WASHINGTON, DC, February 21, 2012 — Why do some people behave morally while others do not? Sociologists at the University of California, Riverside and California State University, Northridge have developed a theory of the moral self that may help explain the ethical lapses in the banking, investment, and mortgage-lending industries that nearly ruined the U.S. economy.
For decades, sociologists have posited that individual behavior results from cultural expectations about how to act in specific situations. In a study, "A Theory of the Self for the Sociology of Morality," published in the February issue of the American Sociological Review, Jan E. Stets of UC Riverside and Michael J. Carter of CSU Northridge found that how individuals see themselves in moral terms is also an important motivator of behavior.
Those bankers, stockbrokers, and mortgage lenders whose actions helped cause the recession were able to act as they did, seemingly without shame or guilt, perhaps because their moral identity standard was set at a low level, and the behavior that followed from their personal standard went unchallenged by their colleagues, Stets explained.
"To the extent that others verify or confirm the meanings set by a person's identity standard and expressed in a person's behavior, the more the person will continue to engage in these behaviors," Stets said of the theory of moral identity she and Carter advance. "One's identity standard guides his or her behavior. Then the person sees the reactions of others to his or her behavior. If others have a low moral identity and do not challenge the illicit behavior that follows from a person's identity standard, then the person will continue to do what he or she is doing. This is how immoral practices can emerge."
The sociologists surveyed a diverse group of more than 350 university students in a two-phase study that measured students' moral identity, assessment of specific situations as having a moral component, and moral emotions, such as guilt and shame. The students first were asked how they responded in specific situations where they had a choice to do the right or wrong thing; for example, copy another student's answers, drive home drunk, take an item, give to charity, allow another student to copy their answers, let a friend drive home drunk, return a lost item, or return money to a cashier.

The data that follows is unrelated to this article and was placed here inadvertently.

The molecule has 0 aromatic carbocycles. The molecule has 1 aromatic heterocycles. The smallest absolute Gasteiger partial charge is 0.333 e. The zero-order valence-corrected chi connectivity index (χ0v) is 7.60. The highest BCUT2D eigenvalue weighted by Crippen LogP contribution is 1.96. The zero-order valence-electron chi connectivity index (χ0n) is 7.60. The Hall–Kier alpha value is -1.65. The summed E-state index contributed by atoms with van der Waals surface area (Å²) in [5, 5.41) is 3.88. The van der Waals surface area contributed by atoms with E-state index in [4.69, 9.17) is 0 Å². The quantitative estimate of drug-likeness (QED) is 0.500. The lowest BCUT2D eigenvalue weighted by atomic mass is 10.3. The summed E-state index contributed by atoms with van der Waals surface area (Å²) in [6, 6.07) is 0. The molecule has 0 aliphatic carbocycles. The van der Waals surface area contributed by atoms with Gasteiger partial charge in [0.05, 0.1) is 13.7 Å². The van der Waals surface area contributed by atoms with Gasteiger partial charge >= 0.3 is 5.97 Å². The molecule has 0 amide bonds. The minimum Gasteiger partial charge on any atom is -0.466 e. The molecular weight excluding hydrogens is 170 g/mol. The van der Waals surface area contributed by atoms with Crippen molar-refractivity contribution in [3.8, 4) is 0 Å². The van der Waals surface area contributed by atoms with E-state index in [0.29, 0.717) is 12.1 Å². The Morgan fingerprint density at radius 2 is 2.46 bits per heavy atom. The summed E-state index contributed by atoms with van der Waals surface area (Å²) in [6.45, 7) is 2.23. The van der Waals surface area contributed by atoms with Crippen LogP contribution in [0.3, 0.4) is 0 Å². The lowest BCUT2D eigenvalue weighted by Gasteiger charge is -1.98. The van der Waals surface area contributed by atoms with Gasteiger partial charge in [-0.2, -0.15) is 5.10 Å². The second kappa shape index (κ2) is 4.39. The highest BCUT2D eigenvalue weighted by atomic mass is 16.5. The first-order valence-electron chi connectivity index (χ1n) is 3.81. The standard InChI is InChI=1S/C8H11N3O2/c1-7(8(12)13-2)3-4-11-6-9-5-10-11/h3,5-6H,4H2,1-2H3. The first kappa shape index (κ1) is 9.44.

Three months later, survey respondents were asked how to rate each scenario in moral terms, and how they thought individuals ought to feel following doing the right or wrong thing in each situation. The students placed themselves along a continuum between two contradictory characteristics — honest/dishonest, caring/uncaring, unkind/kind, unfair/fair, helpful/not helpful, stingy/generous, compassionate/hardhearted, untruthful/truthful, not hardworking/hardworking, friendly/unfriendly, selfish/selfless, and principled/unprincipled. The more that individuals endorsed themselves as honest, caring, kind, fair, helpful, generous, compassionate, truthful, hardworking, friendly, selfless, and principled, the higher their moral identity.